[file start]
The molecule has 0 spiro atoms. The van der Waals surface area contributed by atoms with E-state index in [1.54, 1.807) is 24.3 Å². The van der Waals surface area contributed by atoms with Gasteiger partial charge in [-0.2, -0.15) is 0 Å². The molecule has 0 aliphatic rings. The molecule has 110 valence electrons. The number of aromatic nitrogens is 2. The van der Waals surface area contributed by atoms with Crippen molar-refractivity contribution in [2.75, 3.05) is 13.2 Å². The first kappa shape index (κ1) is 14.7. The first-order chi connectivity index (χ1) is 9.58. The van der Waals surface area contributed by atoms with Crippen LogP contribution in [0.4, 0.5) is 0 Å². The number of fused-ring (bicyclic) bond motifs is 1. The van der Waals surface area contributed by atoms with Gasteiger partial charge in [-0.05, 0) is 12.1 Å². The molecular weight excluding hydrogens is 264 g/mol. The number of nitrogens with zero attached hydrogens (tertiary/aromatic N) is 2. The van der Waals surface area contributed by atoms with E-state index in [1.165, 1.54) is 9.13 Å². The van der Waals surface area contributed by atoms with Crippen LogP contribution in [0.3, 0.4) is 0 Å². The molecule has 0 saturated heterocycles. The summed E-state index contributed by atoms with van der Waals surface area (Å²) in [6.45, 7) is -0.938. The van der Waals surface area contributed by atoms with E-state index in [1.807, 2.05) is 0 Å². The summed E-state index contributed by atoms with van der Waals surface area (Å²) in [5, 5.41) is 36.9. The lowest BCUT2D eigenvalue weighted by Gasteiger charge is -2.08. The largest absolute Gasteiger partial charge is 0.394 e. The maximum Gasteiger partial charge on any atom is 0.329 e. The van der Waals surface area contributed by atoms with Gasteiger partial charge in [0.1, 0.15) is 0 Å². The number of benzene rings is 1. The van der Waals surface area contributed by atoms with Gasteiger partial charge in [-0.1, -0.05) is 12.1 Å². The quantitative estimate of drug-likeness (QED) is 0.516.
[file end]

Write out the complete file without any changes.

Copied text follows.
The molecule has 0 spiro atoms. The van der Waals surface area contributed by atoms with E-state index in [1.54, 1.807) is 24.3 Å². The van der Waals surface area contributed by atoms with Gasteiger partial charge in [-0.2, -0.15) is 0 Å². The molecule has 0 aliphatic rings. The molecule has 110 valence electrons. The number of aromatic nitrogens is 2. The van der Waals surface area contributed by atoms with Crippen molar-refractivity contribution in [2.75, 3.05) is 13.2 Å². The first kappa shape index (κ1) is 14.7. The first-order chi connectivity index (χ1) is 9.58. The van der Waals surface area contributed by atoms with Crippen LogP contribution in [0.4, 0.5) is 0 Å². The number of fused-ring (bicyclic) bond motifs is 1. The van der Waals surface area contributed by atoms with Gasteiger partial charge in [-0.05, 0) is 12.1 Å². The molecular weight excluding hydrogens is 264 g/mol. The number of nitrogens with zero attached hydrogens (tertiary/aromatic N) is 2. The van der Waals surface area contributed by atoms with E-state index in [1.165, 1.54) is 9.13 Å². The van der Waals surface area contributed by atoms with Crippen LogP contribution in [0.3, 0.4) is 0 Å². The molecule has 0 saturated heterocycles. The summed E-state index contributed by atoms with van der Waals surface area (Å²) in [6.45, 7) is -0.938. The van der Waals surface area contributed by atoms with E-state index in [1.807, 2.05) is 0 Å². The summed E-state index contributed by atoms with van der Waals surface area (Å²) in [5, 5.41) is 36.9. The lowest BCUT2D eigenvalue weighted by Gasteiger charge is -2.08. The largest absolute Gasteiger partial charge is 0.394 e. The maximum Gasteiger partial charge on any atom is 0.329 e. The van der Waals surface area contributed by atoms with Gasteiger partial charge in [0.1, 0.15) is 0 Å². The number of benzene rings is 1. The van der Waals surface area contributed by atoms with Gasteiger partial charge in [-0.1, -0.05) is 12.1 Å². The quantitative estimate of drug-likeness (QED) is 0.516.